The government believed that it had finally worked out all of the differences, but it proved too late. In late-April 2011, the Oil Ministry said that the Akkas deal would be approved in May. Instead, on May 11 it was reported that KazMunai Gas was withdrawing. No explanation was given, but the Kazakhstan company was probably frustrated by all of the delays. In fact, Baghdad has still not worked out all of the details with Anbar over Akkas, which is now going to be solely developed by the KoGas company.

Iraq’s natural gas industry is almost completely underdeveloped. Most of the gas produced comes from oil fields in the south, and is burned off instead of used. Baghdad was hoping that the October 2010 auction could finally allow the country to exploit this important resource. Two other fields were successfully bid on and the deals singed, but the Akkas field was the exception. Anbar’s politicians felt like they had been ignored by the central government, and used a series of threats to get the Oil Ministry to negotiate the contract with them, a first in Iraq. Unfortunately, Anbar’s growing demands led to a foreign energy company to walk away. The corporation finally grew tired of the long delays that mark most facets of business and politics in the nation. Fortunately for Iraq, it has such large oil and gas reserves that few others are likely to follow KazMunai Gas’ exit.


1. Hafidh, Hassan, “UPDATE:Iraq Asks 1 Co To Revise Nasiriyah Oil Field Bid – Min,” Dow Jones, 7/6/09


Agence France Presse, “Iraq postpones gas field draft agreement again,” 2/24/11

Associated Press, “Iraq Puts 3 Natural Gas Fields Up for Bid,” 5/6/10

Aswat al-Iraq, “Turkish-led consortium wins third Iraq gas field,” 10/20/10

Carlisle, Tamsin, “Two steps forward, one step back for Iraqi oil ministry,” The National, 11/19/10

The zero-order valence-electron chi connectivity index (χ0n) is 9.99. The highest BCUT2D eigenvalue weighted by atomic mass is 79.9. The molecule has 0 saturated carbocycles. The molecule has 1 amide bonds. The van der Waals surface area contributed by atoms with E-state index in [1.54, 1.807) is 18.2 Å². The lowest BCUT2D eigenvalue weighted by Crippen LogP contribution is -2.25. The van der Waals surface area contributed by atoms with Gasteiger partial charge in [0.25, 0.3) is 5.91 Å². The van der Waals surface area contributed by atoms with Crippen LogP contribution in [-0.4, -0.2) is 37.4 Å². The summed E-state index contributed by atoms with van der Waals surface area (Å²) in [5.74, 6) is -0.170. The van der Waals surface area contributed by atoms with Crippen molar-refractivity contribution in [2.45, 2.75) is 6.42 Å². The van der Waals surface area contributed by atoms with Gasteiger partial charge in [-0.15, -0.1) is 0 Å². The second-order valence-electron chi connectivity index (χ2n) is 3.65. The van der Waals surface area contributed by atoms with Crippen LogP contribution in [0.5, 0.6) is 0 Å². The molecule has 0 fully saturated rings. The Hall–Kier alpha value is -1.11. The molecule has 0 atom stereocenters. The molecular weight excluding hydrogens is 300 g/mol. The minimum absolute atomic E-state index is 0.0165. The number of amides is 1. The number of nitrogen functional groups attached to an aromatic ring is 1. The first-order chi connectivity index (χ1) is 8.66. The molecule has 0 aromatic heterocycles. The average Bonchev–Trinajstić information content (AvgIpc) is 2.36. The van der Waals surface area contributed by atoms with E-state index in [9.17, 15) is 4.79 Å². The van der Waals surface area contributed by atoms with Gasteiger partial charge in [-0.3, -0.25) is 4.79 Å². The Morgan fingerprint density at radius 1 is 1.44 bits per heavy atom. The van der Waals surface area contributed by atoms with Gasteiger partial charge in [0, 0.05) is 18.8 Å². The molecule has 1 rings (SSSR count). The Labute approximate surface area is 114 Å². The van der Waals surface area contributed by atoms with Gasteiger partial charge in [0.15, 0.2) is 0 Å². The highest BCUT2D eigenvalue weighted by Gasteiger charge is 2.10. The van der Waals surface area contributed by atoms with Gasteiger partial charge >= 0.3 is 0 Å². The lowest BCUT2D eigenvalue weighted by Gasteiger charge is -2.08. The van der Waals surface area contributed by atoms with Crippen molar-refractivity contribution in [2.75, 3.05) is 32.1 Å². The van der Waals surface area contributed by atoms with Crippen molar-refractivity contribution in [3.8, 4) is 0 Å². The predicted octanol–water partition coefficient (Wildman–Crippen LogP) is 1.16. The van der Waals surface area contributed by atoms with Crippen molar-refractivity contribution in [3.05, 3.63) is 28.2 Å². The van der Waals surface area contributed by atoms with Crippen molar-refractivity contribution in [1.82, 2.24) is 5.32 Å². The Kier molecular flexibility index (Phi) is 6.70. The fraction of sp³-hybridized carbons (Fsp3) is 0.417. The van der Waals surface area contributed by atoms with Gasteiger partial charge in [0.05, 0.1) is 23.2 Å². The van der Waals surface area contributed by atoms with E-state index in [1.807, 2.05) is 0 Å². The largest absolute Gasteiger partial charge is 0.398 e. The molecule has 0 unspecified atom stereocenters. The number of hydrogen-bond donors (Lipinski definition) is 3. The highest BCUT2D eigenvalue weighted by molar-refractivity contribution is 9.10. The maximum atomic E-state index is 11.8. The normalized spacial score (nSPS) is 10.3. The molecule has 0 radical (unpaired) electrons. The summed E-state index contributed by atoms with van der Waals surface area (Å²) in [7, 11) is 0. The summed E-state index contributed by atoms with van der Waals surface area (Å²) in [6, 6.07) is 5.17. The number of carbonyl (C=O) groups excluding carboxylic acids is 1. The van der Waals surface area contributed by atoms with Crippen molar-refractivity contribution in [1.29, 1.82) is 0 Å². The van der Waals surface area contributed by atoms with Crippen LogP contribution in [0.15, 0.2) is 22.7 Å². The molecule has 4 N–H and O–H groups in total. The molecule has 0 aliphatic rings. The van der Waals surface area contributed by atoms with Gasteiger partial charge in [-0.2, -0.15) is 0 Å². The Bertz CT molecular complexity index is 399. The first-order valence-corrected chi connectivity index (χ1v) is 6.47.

Daood, Mayada, “gas and oil protests: “a misunderstanding,”” Niqash, 1/31/11

Hafidh, Hassan, “UPDATE: Iraq Akkas Deal Includes Provincial Demands –Governor,” Dow Jones, 1/25/11
- “UPDATE:Iraq Asks 1 Co To Revise Nasiriyah Oil Field Bid – Min,” Dow Jones, 7/6/09
- “UPDATE: Iraq To Hold New Bid Round For 3 Gas Fields – Official,” Dow Jones Newspapers, 4/14/10

Lando, Ben, Hamed, Eman and Latif, Nizar, “Going it alone on gas,” Iraq Oil Report, 8/3/09

Rasheed, Ahmed, “INTERVIEW-Iraq legal obstacles delay $12 bln Shell gas deal,” Reuters, 4/25/11
- “Iraqi province wants more say over energy riches,” Reuters, 10/18/10

Reuters, “Iraq opens oilfields to long-term contracts,” 6/30/08

Rasheed, Ahmed, “Iraqi province wants more say over energy riches,” Reuters, 10/18/10

Salaheddin, Sinan, “Kazakhstan’s KazMunaiGas withdraws from Iraqi deal,” Associated Press, 5/11/11

Sowell, Kirk, “Inside Iraqi Politics Issue No. 8,” 2/8/11

Al-Wannan, Jaafar, “Parliament set to cancel Ukaz oil field license,” AK News, 3/12/11


Iraqi Mojo said...

I didn't even know Anbar has a huge gas field. Good for them, hope they get this figured out.

Joel Wing said...

Anbar is going to be included in the 4th oil-gas bidding round due next year as well. Hopefully the local politicians will learn from the Akkas example. On the positive side, it was the first time that the Oil Ministry actually listened to local concerns. On the negative, the Anbar council seemed to demand everything under the sun, and the deal has still not been worked out. Anbar is severely lacking in foreign investment, and needs to see this contract, and any future ones completed.